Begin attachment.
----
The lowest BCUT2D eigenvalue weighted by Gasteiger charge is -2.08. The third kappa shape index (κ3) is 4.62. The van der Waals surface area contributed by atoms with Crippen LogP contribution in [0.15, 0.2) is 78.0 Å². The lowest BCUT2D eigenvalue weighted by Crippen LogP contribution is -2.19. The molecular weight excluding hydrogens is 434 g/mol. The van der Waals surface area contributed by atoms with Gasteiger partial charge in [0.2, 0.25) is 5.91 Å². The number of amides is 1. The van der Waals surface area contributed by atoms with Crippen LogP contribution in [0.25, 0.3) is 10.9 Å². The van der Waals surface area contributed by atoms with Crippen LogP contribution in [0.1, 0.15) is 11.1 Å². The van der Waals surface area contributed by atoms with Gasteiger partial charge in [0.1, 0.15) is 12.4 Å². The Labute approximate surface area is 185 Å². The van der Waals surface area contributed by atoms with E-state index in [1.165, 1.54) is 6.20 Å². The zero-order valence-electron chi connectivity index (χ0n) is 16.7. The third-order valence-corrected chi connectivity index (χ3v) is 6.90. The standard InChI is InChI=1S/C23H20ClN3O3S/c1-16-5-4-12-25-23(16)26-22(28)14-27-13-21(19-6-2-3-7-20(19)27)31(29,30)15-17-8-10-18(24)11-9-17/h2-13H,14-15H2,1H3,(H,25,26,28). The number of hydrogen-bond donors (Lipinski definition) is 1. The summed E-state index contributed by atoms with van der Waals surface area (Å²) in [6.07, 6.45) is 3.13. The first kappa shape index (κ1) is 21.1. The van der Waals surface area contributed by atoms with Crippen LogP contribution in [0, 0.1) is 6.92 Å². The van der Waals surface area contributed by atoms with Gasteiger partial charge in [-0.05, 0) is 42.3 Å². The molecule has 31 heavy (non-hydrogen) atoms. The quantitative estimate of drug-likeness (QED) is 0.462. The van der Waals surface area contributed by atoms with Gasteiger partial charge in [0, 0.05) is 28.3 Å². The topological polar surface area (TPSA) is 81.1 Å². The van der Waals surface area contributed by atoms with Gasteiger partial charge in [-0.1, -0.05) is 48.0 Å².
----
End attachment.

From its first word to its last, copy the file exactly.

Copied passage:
The lowest BCUT2D eigenvalue weighted by Gasteiger charge is -2.08. The third kappa shape index (κ3) is 4.62. The van der Waals surface area contributed by atoms with Crippen LogP contribution in [0.15, 0.2) is 78.0 Å². The lowest BCUT2D eigenvalue weighted by Crippen LogP contribution is -2.19. The molecular weight excluding hydrogens is 434 g/mol. The van der Waals surface area contributed by atoms with Gasteiger partial charge in [0.2, 0.25) is 5.91 Å². The number of amides is 1. The van der Waals surface area contributed by atoms with Crippen LogP contribution in [0.25, 0.3) is 10.9 Å². The van der Waals surface area contributed by atoms with Crippen LogP contribution in [0.1, 0.15) is 11.1 Å². The van der Waals surface area contributed by atoms with Gasteiger partial charge in [0.1, 0.15) is 12.4 Å². The Labute approximate surface area is 185 Å². The van der Waals surface area contributed by atoms with E-state index in [1.165, 1.54) is 6.20 Å². The zero-order valence-electron chi connectivity index (χ0n) is 16.7. The third-order valence-corrected chi connectivity index (χ3v) is 6.90. The standard InChI is InChI=1S/C23H20ClN3O3S/c1-16-5-4-12-25-23(16)26-22(28)14-27-13-21(19-6-2-3-7-20(19)27)31(29,30)15-17-8-10-18(24)11-9-17/h2-13H,14-15H2,1H3,(H,25,26,28). The number of hydrogen-bond donors (Lipinski definition) is 1. The summed E-state index contributed by atoms with van der Waals surface area (Å²) in [6.07, 6.45) is 3.13. The first kappa shape index (κ1) is 21.1. The van der Waals surface area contributed by atoms with Crippen LogP contribution in [0, 0.1) is 6.92 Å². The van der Waals surface area contributed by atoms with Gasteiger partial charge in [-0.05, 0) is 42.3 Å². The molecule has 31 heavy (non-hydrogen) atoms. The quantitative estimate of drug-likeness (QED) is 0.462. The van der Waals surface area contributed by atoms with Gasteiger partial charge in [0, 0.05) is 28.3 Å². The topological polar surface area (TPSA) is 81.1 Å². The van der Waals surface area contributed by atoms with Gasteiger partial charge in [-0.1, -0.05) is 48.0 Å².